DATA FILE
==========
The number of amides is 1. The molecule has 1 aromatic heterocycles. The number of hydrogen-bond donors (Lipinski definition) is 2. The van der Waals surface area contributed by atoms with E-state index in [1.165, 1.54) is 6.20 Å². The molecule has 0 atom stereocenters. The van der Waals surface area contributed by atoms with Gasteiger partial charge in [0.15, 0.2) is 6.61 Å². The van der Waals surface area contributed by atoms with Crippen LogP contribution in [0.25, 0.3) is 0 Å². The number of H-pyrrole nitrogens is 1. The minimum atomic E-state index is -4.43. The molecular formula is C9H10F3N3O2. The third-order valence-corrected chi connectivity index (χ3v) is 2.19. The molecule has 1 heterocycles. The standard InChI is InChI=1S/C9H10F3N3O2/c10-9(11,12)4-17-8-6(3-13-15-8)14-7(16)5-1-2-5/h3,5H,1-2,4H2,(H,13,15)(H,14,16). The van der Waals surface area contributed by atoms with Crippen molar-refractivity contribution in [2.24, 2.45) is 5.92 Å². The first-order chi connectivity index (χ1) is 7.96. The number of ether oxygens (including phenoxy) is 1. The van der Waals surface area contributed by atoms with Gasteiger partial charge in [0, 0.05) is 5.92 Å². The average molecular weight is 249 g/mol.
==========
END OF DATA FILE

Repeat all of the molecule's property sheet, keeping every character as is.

The number of amides is 1. The molecule has 1 aromatic heterocycles. The number of hydrogen-bond donors (Lipinski definition) is 2. The van der Waals surface area contributed by atoms with E-state index in [1.165, 1.54) is 6.20 Å². The molecule has 0 atom stereocenters. The van der Waals surface area contributed by atoms with Gasteiger partial charge in [0.15, 0.2) is 6.61 Å². The van der Waals surface area contributed by atoms with Crippen LogP contribution in [0.25, 0.3) is 0 Å². The number of H-pyrrole nitrogens is 1. The minimum atomic E-state index is -4.43. The molecular formula is C9H10F3N3O2. The third-order valence-corrected chi connectivity index (χ3v) is 2.19. The molecule has 1 heterocycles. The standard InChI is InChI=1S/C9H10F3N3O2/c10-9(11,12)4-17-8-6(3-13-15-8)14-7(16)5-1-2-5/h3,5H,1-2,4H2,(H,13,15)(H,14,16). The van der Waals surface area contributed by atoms with Crippen molar-refractivity contribution in [2.24, 2.45) is 5.92 Å². The first-order chi connectivity index (χ1) is 7.96. The number of ether oxygens (including phenoxy) is 1. The van der Waals surface area contributed by atoms with Gasteiger partial charge in [0, 0.05) is 5.92 Å². The average molecular weight is 249 g/mol.